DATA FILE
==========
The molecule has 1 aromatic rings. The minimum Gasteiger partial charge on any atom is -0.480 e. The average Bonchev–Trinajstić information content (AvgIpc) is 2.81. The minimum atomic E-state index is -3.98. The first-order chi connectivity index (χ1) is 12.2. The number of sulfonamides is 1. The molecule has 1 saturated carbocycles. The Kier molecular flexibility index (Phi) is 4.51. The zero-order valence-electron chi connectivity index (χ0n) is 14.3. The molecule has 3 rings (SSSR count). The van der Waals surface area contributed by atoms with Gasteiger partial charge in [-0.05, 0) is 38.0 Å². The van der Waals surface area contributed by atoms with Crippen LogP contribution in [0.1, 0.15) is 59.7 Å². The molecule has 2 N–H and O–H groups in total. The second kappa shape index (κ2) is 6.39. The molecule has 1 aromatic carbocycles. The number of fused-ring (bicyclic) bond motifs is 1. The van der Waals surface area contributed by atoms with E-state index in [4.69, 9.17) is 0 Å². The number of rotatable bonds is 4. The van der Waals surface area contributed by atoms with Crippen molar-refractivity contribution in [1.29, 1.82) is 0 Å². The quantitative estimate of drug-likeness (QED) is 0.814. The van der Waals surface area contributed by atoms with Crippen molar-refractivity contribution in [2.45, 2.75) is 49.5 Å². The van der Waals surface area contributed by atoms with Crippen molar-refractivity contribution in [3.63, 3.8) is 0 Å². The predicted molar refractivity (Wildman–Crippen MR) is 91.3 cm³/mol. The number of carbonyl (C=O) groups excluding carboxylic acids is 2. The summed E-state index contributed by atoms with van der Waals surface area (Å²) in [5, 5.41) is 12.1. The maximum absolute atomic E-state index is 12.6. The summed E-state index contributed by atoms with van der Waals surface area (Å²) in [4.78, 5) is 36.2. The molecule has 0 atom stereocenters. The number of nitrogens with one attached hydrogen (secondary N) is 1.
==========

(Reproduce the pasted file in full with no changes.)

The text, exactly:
The molecule has 1 aromatic rings. The minimum Gasteiger partial charge on any atom is -0.480 e. The average Bonchev–Trinajstić information content (AvgIpc) is 2.81. The minimum atomic E-state index is -3.98. The first-order chi connectivity index (χ1) is 12.2. The number of sulfonamides is 1. The molecule has 1 saturated carbocycles. The Kier molecular flexibility index (Phi) is 4.51. The zero-order valence-electron chi connectivity index (χ0n) is 14.3. The molecule has 3 rings (SSSR count). The van der Waals surface area contributed by atoms with Gasteiger partial charge in [-0.05, 0) is 38.0 Å². The van der Waals surface area contributed by atoms with Crippen LogP contribution in [0.1, 0.15) is 59.7 Å². The molecule has 2 N–H and O–H groups in total. The second kappa shape index (κ2) is 6.39. The molecule has 1 aromatic carbocycles. The number of fused-ring (bicyclic) bond motifs is 1. The van der Waals surface area contributed by atoms with E-state index in [4.69, 9.17) is 0 Å². The number of rotatable bonds is 4. The van der Waals surface area contributed by atoms with Crippen molar-refractivity contribution in [1.29, 1.82) is 0 Å². The quantitative estimate of drug-likeness (QED) is 0.814. The van der Waals surface area contributed by atoms with Crippen molar-refractivity contribution in [2.45, 2.75) is 49.5 Å². The van der Waals surface area contributed by atoms with Crippen molar-refractivity contribution in [3.63, 3.8) is 0 Å². The predicted molar refractivity (Wildman–Crippen MR) is 91.3 cm³/mol. The number of carbonyl (C=O) groups excluding carboxylic acids is 2. The summed E-state index contributed by atoms with van der Waals surface area (Å²) in [5, 5.41) is 12.1. The maximum absolute atomic E-state index is 12.6. The summed E-state index contributed by atoms with van der Waals surface area (Å²) in [4.78, 5) is 36.2. The molecule has 0 atom stereocenters. The number of nitrogens with one attached hydrogen (secondary N) is 1.